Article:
Amazing  Space Shuttle Facts

   Rocketdyne's Space Shuttle Main Engine (SSMEs) operates at greater temperature extremes than any mechanical system in common use today. The liquid hydrogen fuel is -423 degrees Fahrenheit, the second coldest liquid on Earth. When the hydrogen is burned with liquid oxygen, the temperature in the engine's combustion chamber reaches + 6000 degrees Fahrenheit - that's higher than the boiling point of Iron.
   The maximum equivalent horsepower developed by the three SSMEs is just over 37 million horsepower.
   The energy released by three of Rocketdyne's Space Shuttle Main Engines is equivalent to the output of 37 Hoover Dams.
   Although not much larger than an automobile engine, the SSME high-pressure fuel turbopump generates 100 horsepower for each pound of its weight, while an automobile engine generates about one-half horsepower for each pound of its weight.
   Even though Rocketdyne's SSME weighs one-seventh as much as a locomotive engine, its high-pressure fuel pump alone delivers as much horsepower as 28 locomotives, while its high-pressure oxidizer pump delivers the equivalent horsepower for 11 more.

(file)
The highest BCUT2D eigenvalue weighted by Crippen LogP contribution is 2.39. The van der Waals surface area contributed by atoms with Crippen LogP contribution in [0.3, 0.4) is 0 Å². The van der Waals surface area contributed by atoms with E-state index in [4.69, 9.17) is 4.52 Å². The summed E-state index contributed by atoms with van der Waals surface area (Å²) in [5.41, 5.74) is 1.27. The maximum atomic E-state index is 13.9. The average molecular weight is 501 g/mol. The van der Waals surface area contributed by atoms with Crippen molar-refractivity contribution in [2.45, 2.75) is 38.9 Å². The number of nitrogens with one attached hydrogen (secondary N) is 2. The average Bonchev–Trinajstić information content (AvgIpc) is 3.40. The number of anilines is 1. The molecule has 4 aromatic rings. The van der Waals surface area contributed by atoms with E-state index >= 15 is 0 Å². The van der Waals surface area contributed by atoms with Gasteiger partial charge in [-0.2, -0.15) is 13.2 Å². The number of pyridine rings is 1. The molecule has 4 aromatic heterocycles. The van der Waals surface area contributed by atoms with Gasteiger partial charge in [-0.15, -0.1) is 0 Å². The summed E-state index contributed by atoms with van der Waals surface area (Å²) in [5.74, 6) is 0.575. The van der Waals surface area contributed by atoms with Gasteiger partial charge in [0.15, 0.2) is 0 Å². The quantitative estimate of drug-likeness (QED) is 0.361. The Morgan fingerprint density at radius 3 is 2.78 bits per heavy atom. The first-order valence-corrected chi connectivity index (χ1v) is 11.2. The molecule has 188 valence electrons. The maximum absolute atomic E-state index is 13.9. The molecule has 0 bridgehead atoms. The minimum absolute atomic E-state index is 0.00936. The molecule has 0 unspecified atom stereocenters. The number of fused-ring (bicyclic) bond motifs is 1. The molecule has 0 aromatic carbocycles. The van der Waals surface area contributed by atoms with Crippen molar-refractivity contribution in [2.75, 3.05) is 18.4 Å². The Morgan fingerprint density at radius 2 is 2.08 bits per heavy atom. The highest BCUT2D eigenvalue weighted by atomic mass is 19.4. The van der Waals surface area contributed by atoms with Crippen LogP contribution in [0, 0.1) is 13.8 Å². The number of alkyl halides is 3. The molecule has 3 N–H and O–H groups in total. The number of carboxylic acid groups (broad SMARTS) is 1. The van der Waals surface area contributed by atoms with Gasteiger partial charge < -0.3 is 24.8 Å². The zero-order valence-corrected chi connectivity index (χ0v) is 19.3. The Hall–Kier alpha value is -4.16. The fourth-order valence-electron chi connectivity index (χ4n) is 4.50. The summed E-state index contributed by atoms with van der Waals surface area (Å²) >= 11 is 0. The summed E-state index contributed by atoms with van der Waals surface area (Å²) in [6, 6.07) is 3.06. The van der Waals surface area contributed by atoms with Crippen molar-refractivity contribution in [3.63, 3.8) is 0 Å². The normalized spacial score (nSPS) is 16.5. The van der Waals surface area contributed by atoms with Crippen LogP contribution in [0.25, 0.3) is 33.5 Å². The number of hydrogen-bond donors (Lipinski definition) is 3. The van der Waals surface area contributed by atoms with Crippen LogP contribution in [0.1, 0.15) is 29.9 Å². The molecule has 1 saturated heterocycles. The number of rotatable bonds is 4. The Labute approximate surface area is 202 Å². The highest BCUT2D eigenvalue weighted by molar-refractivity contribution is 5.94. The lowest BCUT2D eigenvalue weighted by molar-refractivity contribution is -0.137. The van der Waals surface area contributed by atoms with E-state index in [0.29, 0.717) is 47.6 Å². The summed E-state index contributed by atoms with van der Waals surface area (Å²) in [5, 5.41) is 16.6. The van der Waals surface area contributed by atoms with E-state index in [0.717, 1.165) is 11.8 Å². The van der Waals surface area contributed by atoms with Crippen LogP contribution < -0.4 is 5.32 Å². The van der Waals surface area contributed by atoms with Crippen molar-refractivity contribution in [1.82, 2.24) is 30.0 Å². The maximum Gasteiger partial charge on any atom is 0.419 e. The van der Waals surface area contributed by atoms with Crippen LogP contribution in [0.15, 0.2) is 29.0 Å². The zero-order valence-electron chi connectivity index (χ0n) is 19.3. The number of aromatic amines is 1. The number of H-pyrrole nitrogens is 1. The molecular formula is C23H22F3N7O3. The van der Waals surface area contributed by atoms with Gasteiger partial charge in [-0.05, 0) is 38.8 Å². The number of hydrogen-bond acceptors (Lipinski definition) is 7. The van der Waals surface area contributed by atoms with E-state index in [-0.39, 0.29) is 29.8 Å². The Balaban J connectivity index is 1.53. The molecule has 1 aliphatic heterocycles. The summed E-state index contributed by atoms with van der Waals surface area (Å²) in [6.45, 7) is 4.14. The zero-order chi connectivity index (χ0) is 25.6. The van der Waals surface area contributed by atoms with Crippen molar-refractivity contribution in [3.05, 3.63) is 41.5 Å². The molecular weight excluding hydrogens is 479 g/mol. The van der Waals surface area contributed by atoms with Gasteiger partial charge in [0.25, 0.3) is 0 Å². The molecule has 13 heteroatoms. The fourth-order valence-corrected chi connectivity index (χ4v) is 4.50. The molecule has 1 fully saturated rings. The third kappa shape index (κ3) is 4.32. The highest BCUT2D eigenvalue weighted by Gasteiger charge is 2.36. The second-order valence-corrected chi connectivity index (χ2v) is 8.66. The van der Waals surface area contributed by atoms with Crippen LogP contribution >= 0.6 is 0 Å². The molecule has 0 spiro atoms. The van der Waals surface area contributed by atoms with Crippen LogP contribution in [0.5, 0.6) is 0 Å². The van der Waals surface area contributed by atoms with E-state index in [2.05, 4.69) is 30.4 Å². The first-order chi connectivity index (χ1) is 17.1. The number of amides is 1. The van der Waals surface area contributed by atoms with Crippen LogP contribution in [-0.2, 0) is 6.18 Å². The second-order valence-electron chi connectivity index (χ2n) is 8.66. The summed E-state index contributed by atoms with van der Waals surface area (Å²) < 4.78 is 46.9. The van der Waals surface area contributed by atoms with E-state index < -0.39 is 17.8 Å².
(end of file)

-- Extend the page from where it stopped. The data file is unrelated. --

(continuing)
If water, instead of fuel, were pumped by the three Space Shuttle Main Engines, an average family-sized swimming pool could be drained in 25 seconds.
   The SSME high-pressure fuel turbopump main shaft rotates at 37,000 rpm compared to about 3,000 rpm for an automobile operating at 60 mph.
   The discharge pressure of an SSME high-pressure fuel turbopump could send a column of liquid hydrogen 36 miles in the air.
   The Space Shuttle flies about 200 miles (330 km) above the Earth's surface (equivalent to roughly half the distance between Los Angeles and San Francisco). In contrast, geostationary (stationary with respect to the Earth's surface) communications satellites have to be lofted approximately 21,500 miles (35,800 km) above the Earth's surface, and the Apollo spacecraft were approximately 227,000 miles (378,000 km) above the Earth's surface when they reached the Moon.
   NASA's Compton Gamma Ray Observatory, launched in 1991 aboard the Space Shuttle Atlantis, is the heaviest spacecraft ever deployed by a Space Shuttle.
   Each of the Space Shuttle's solid rocket boosters burns 5 tons of propellant per second.
   A Space Shuttle and its boosters ready for launch are the same height as the Statue of Liberty but weigh almost three times as much.
   The Space Shuttle main engine weighs 1/7th as much as a train engine, but delivers as much horsepower as 39 train engines.
   It only takes the Space Shuttle about 8 minutes to accelerate to its orbital speed of more than 17,000 miles per hour.


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